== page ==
Safety checks on pressurized water reactors see progress

Safety checks on pressurized water reactors see progress
Kyushu Electric Power Co.'s Sendai Nuclear Power Plant stands in Satsumasendai, Kagoshima Prefecture, Japan.

Safety screenings by the Nuclear Regulation Authority are making progress, especially on 12 pressurized water reactors at six nuclear power plants.

The NRA has received safety check applications concerning 20 reactors at 13 plants - including Kyushu Electric Power Co.'s Sendai plant in Kagoshima Prefecture, which obtained local government approval on Friday for restarting its reactors. Passing NRA safety screenings is a condition for restarting idled reactors.

The 12 pressurized water reactors feature relatively large containment vessels.

Among the 12, the NRA has begun work to create documents that would grant the Nos. 3 and 4 reactors at Kansai Electric Power Co.'s Takahama nuclear power plant in Fukui Prefecture passing grades for their safety checks.

Worst-case scenarios for earthquakes and tsunami complied by utilities are critical for the safety screenings.

The NRA has mostly finished examining such quake and tsunami scenarios for the Nos. 3 and 4 reactors at Kyushu Electric Power Co.'s Genkai power plant in Saga Prefecture, as well as the Nos. 3 and 4 reactors at Kansai Electric's Oi plant in Fukui Prefecture and the reactors at the Sendai and Takahama plants.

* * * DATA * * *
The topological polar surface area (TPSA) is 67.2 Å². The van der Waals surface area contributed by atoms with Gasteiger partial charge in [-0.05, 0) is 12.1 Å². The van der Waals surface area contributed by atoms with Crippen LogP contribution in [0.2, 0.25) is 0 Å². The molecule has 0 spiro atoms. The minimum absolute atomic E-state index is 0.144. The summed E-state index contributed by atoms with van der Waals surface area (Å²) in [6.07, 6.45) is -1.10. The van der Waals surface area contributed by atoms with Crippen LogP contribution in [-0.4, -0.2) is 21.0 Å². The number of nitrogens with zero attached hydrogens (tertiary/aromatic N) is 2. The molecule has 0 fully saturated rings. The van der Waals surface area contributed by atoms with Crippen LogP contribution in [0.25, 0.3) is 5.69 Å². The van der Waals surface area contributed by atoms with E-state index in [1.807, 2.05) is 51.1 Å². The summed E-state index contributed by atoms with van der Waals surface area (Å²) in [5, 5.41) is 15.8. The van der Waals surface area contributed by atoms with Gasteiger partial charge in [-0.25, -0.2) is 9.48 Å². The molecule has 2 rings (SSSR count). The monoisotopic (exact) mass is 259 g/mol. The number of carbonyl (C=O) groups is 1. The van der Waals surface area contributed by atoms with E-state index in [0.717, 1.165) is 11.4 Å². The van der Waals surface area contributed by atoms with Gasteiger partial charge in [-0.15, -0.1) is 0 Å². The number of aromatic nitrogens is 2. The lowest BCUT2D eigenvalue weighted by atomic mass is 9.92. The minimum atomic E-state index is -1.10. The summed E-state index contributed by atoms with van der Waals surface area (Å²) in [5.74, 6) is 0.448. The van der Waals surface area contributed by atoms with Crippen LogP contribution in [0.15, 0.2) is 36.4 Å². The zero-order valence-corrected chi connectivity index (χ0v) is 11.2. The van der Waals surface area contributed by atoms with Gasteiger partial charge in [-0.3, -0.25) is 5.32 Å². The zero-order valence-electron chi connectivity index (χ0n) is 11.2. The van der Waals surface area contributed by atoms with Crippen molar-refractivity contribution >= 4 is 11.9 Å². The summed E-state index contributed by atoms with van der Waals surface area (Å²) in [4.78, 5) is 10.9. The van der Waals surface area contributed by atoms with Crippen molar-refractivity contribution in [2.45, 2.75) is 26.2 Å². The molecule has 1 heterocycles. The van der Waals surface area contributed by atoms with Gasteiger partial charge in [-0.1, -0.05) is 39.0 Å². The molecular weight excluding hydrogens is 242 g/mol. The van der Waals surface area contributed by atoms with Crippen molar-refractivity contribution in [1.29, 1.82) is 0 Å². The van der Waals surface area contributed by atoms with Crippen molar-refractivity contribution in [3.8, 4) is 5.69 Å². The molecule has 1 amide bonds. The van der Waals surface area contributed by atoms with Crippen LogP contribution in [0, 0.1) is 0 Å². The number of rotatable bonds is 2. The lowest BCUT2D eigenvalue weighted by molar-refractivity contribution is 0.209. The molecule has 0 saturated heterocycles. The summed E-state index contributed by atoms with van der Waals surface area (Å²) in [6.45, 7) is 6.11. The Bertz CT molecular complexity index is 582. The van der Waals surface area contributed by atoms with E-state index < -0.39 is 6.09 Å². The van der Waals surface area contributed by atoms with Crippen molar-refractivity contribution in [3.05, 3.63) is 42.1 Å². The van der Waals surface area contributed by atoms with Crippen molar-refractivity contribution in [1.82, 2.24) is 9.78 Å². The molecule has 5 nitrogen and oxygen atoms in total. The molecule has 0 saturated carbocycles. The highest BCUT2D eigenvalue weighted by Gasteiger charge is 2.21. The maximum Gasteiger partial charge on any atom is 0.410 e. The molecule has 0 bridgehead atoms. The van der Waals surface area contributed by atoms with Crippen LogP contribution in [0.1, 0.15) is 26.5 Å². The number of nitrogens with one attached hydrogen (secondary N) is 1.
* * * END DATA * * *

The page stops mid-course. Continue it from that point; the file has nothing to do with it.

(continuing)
The watchdog is likely to make a conclusion soon on the No. 3 reactor at Shikoku Electric Power Co.'s Ikata plant in Ehime Prefecture as well.

Meanwhile, safety screenings for eight boiling water reactors at seven nuclear power plants - of the same type as the reactors at Tokyo Electric Power Co.'s Fukushima No. 1 nuclear power plant, where the 2011 earthquake and tsunami triggered a nuclear crisis - are taking more time.

The NRA has called for installing exhaust vents with filters for radioactive materials to reduce pressure in the containment vessels of boiling water reactors.

The NRA is trying to enhance screening efficiency by steps such as looking into related issues at the same time.

However, prospects for the NRA ending its safety screenings quickly on the eight reactors remain uncertain.

Besides the reactors currently undergoing the safety screenings, seven others reactors at five plants, such as the about 40-year-old Nos. 1 and 2 reactors at Kansai Electric's Mihama plant in Fukui Prefecture, have also drawn public attention as to whether they will be decommissioned.

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